“We Spoke With Joel Tudor and a WSL Insider About Tudor’s Suspension; Here’s What They Had to Say” by Alexander Haro via The Inertia

After Joel Tudor was suspended indefinitely by the World Surf League, we caught up with him to hear his thoughts. Photo: Thomas Bennett//WSL Joel Tudor, three-time and reigning world longboard champion, was suspended from competition this week by the World Surf League. The suspension could be seen as a drastic measure, considering that a world champion hasn’t ever been suspended from competition before. In short, Tudor called the World Surf League out for a variety of reasons that centered around equality and the number of longboarding events on tour. A WSL insider, however, told us his suspension stemmed from the fact that he called the League out. “The suspension is the result of a now-deleted post,” the source said, “that included baseless accusations of corruption and personally attacked the head of tours.” Tudor’s conduct apparently prompted the ruling, with the WSL citing a violation of its rule book: “Sportsmanlike conduct (14.02), damage to surfing’s image (14.04), and verbal assault (14.08).” With that as a backdrop, I spoke with Joel on the phone to get his thoughts on the whole debacle. When we talked, it was early morning in Hawaii, where he’s vacationing with family. After a bit of banter about trivialities, Joel and I bit into the meat of the call. Shortly after, I spoke with a WSL insider to get both sides of the story. As is the case with most things, the truth probably hangs somewhere in the balance. What are your thoughts on the suspension? Joel Tudor: That was kind of funny, wasn’t it? I just think there’s a mix up in priorities. You can shoot your board and try and stab someone...
“What Happened to Authentic Streetwear?” by Mikelya Fournier via The Robin Report

“What Happened to Authentic Streetwear?” by Mikelya Fournier via The Robin Report

Everywhere you look, you see the same jogger outfits with predictable brand logos on display for the world to see. If you stop and ask the wearer about it, they’ll harp on the fact that they waited for hours in a digital waiting room just to have their chance to purchase it for the insane price of $250. What makes this even more bizarre is that the same jogger set will be available in a few more weeks in a different color. Streetwear Loses Its Luster Consumers are being snowed into believing streetwear is only about exclusivity. They’ve become accustomed to buying into variety rather than voice and vision. I never thought I’d see the day where streetwear was no longer for the streets. The market is now flooded with overpriced branded “merch” disguised behind streetwear’s business model. Or we see luxury collabs that exclude the communities whose DNAs were embedded into the original soul of streetwear. The creative expression that drove society-altering messages within streetwear is slowly dying out. Does Fashion Even Understand Streetwear? Streetwear began as a safe haven for underrepresented communities who didn’t have access to mainstream fashion. Although we give much due credit to trailblazers such as James Jebbie of Supreme and Shawn Stussey of Stüssy for giving streetwear the steam it needed to evolve, we have to remember that streetwear culture reaches back beyond the early 90s. During the birth of hip hop in the late 70s and early 80s, rappers were gaining traction and their lifestyles became the focal point of their fans. Despite having a rapidly growing community, mainstream brands were apprehensive to work with rappers because...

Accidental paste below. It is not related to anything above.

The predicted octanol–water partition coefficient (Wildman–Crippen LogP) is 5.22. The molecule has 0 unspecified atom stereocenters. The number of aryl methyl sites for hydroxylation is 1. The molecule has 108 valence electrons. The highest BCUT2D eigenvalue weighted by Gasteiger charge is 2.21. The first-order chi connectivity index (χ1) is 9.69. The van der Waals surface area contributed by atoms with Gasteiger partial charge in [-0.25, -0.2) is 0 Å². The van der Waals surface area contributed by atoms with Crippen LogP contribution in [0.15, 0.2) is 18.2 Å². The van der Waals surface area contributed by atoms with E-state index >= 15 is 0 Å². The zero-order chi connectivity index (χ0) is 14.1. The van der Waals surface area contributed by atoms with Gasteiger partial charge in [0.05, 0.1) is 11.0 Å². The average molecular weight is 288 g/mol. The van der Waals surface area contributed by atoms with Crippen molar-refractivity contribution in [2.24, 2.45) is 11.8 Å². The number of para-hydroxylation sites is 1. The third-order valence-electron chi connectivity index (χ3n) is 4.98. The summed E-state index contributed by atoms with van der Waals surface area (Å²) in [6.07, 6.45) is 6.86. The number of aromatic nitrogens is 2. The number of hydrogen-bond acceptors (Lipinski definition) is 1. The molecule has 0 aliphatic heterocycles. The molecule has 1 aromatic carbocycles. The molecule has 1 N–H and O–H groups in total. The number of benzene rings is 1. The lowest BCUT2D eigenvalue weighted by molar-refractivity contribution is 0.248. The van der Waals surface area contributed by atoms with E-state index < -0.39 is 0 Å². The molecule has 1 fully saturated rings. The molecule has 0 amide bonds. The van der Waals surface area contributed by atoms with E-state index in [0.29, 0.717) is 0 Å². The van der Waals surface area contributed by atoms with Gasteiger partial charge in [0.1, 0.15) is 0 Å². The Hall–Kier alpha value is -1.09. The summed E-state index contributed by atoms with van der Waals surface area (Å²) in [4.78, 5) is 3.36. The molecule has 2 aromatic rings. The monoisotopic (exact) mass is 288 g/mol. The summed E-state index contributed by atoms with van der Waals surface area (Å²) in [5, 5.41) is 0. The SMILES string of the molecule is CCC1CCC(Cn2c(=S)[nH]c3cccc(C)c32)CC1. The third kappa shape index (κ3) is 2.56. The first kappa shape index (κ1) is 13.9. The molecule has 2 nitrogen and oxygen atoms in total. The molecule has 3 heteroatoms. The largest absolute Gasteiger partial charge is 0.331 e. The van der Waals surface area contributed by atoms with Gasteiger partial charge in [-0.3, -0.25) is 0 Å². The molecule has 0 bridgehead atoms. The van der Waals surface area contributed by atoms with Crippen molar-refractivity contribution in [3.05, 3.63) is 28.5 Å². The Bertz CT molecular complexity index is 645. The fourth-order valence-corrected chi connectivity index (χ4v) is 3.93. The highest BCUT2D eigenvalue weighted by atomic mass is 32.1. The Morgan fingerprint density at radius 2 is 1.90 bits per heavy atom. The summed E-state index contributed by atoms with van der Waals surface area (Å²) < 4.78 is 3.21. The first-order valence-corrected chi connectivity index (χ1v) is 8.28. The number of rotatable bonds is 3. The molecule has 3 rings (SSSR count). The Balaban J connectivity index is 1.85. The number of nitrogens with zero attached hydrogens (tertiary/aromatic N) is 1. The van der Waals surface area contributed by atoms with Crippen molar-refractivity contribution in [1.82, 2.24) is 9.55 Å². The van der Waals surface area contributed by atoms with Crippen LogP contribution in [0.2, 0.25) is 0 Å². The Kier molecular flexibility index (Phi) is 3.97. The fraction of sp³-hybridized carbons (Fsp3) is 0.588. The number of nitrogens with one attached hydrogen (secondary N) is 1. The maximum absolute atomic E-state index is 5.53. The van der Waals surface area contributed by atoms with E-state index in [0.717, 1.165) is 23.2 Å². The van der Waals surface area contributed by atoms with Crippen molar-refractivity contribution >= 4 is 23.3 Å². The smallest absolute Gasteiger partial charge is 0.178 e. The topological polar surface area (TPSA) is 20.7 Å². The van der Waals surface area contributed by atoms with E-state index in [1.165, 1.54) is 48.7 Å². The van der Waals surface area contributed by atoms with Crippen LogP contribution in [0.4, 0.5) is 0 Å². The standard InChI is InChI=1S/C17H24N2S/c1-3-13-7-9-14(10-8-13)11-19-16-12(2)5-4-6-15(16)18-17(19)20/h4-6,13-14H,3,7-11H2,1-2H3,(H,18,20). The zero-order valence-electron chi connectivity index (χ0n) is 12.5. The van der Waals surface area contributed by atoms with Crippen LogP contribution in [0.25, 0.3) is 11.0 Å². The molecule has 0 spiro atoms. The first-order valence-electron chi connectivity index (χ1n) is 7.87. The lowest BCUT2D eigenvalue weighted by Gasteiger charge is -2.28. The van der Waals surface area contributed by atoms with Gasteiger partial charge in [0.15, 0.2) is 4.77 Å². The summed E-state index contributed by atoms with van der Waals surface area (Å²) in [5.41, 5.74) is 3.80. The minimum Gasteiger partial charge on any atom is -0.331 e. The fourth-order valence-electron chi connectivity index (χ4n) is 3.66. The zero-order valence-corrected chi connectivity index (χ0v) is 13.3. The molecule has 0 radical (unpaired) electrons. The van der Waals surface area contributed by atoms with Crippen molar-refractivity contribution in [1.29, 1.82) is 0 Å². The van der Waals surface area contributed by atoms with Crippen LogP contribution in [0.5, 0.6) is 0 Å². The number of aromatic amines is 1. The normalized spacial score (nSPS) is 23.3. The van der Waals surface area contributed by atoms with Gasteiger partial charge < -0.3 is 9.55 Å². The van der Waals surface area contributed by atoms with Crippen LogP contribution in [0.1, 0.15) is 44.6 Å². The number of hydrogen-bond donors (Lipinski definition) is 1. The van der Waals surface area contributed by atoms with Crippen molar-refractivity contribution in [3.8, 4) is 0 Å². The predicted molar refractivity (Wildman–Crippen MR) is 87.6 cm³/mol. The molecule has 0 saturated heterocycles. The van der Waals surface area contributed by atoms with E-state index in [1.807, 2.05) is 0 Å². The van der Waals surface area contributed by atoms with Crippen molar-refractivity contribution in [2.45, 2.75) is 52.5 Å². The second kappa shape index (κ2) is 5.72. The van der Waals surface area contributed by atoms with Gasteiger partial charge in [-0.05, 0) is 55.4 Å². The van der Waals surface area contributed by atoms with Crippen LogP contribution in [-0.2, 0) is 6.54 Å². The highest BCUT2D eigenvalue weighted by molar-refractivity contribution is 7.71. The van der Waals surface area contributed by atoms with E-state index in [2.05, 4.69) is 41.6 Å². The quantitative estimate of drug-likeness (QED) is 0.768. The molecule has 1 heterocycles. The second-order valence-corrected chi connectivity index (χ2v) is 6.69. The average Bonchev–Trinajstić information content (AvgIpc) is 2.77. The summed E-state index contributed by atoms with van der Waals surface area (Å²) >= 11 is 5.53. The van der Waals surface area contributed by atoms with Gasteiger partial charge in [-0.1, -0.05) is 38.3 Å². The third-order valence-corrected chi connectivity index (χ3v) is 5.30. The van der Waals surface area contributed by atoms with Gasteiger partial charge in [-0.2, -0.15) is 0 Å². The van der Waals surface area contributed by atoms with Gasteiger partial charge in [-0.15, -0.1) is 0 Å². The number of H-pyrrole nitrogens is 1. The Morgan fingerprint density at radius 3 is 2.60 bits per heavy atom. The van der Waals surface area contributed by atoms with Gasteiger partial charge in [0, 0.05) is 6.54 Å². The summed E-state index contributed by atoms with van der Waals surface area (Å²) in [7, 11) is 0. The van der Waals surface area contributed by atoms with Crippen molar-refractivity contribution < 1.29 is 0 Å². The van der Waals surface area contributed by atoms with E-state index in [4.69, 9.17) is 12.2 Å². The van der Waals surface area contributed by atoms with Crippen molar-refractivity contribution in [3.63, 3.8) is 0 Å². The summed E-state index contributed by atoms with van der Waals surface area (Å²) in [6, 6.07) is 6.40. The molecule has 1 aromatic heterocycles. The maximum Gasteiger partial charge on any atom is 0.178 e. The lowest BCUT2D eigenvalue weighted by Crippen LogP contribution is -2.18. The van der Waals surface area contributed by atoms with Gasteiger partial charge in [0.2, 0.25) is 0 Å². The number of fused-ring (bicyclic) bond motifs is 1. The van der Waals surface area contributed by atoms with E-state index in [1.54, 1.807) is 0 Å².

“Should retailers add RFID to their marketing toolbox?” by Tom Ryan via Retail Wire

“Should retailers add RFID to their marketing toolbox?” by Tom Ryan via Retail Wire

Radio frequency  identification (RFID) technology is once again being viewed as a solution for item-level inventory tracking, but its side benefits in marketing, analytics and research are also gaining attention. Potential applications in the past included automatic reordering of basics such as orange juice or razor blades as RFID chips inside products indicate when quantities are running low. Brendan Witcher, vice president, principal analyst at Forrester Research, however, recently told Advertising Age that RFID would more likely be used for marketing in stores since they’re already outfitted with readers. Stores could use RFID to see what items are being loaded in shopping carts together and send promotional offers for related items. Retailers could track a shopper’s path and gain insights on how picking up one item or being exposed to an offer influences the rest of their shopping journey. The tech could also help accelerate the implementation of automated, touchless checkout. A McKinsey study last year likewise noted several “last mile” advances involving RFID that “can attract customers looking for dynamic new experiences, drive revenue and yield valuable behavioral insights.” RFID, for example, could support “smart” fitting rooms, where shoppers get customized information about other sizes and colors in stock, learn how to style a garment and receive personalized recommendations to complete their look, according to McKinsey. Reports arrived last year revealing that RFID use in North American retail had significantly gained adoption as stores implemented their use to improve in-store inventory accuracy when fulfilling online orders for pickup or delivery. Retailers employing RFID tend to have in-store inventory accuracy of approximately 95 percent or higher compared to about 65 percent for those without,...